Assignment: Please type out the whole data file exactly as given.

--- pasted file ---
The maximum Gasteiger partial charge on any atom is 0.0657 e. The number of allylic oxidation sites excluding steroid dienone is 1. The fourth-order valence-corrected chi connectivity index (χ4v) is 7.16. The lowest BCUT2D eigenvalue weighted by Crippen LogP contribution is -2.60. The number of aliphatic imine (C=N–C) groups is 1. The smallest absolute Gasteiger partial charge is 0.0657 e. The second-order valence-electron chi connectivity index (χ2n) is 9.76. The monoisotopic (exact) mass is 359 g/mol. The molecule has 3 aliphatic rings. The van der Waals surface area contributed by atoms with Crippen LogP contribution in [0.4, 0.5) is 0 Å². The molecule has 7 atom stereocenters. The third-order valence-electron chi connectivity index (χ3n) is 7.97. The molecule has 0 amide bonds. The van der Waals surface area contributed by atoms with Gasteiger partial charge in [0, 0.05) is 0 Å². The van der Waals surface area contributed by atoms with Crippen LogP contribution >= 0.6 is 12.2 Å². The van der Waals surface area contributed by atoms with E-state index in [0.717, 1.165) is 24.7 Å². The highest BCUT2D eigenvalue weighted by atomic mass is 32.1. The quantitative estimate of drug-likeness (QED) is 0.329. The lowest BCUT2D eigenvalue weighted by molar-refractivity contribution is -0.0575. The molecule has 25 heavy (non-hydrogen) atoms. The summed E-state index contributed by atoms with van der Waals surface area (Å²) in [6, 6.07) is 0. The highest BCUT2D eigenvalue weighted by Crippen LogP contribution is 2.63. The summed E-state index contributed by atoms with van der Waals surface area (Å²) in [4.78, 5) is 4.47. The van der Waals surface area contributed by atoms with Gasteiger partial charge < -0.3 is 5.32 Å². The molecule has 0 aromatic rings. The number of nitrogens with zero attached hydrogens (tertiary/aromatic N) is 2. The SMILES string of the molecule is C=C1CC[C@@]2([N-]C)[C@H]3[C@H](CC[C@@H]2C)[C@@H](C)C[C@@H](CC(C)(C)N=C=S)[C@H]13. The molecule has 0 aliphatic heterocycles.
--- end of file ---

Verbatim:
The maximum Gasteiger partial charge on any atom is 0.0657 e. The number of allylic oxidation sites excluding steroid dienone is 1. The fourth-order valence-corrected chi connectivity index (χ4v) is 7.16. The lowest BCUT2D eigenvalue weighted by Crippen LogP contribution is -2.60. The number of aliphatic imine (C=N–C) groups is 1. The smallest absolute Gasteiger partial charge is 0.0657 e. The second-order valence-electron chi connectivity index (χ2n) is 9.76. The monoisotopic (exact) mass is 359 g/mol. The molecule has 3 aliphatic rings. The van der Waals surface area contributed by atoms with Crippen LogP contribution in [0.4, 0.5) is 0 Å². The molecule has 7 atom stereocenters. The third-order valence-electron chi connectivity index (χ3n) is 7.97. The molecule has 0 amide bonds. The van der Waals surface area contributed by atoms with Gasteiger partial charge in [0, 0.05) is 0 Å². The van der Waals surface area contributed by atoms with Crippen LogP contribution >= 0.6 is 12.2 Å². The van der Waals surface area contributed by atoms with E-state index in [0.717, 1.165) is 24.7 Å². The highest BCUT2D eigenvalue weighted by atomic mass is 32.1. The quantitative estimate of drug-likeness (QED) is 0.329. The lowest BCUT2D eigenvalue weighted by molar-refractivity contribution is -0.0575. The molecule has 25 heavy (non-hydrogen) atoms. The summed E-state index contributed by atoms with van der Waals surface area (Å²) in [6, 6.07) is 0. The highest BCUT2D eigenvalue weighted by Crippen LogP contribution is 2.63. The summed E-state index contributed by atoms with van der Waals surface area (Å²) in [4.78, 5) is 4.47. The van der Waals surface area contributed by atoms with Gasteiger partial charge < -0.3 is 5.32 Å². The molecule has 0 aromatic rings. The number of nitrogens with zero attached hydrogens (tertiary/aromatic N) is 2. The SMILES string of the molecule is C=C1CC[C@@]2([N-]C)[C@H]3[C@H](CC[C@@H]2C)[C@@H](C)C[C@@H](CC(C)(C)N=C=S)[C@H]13. The molecule has 0 aliphatic heterocycles.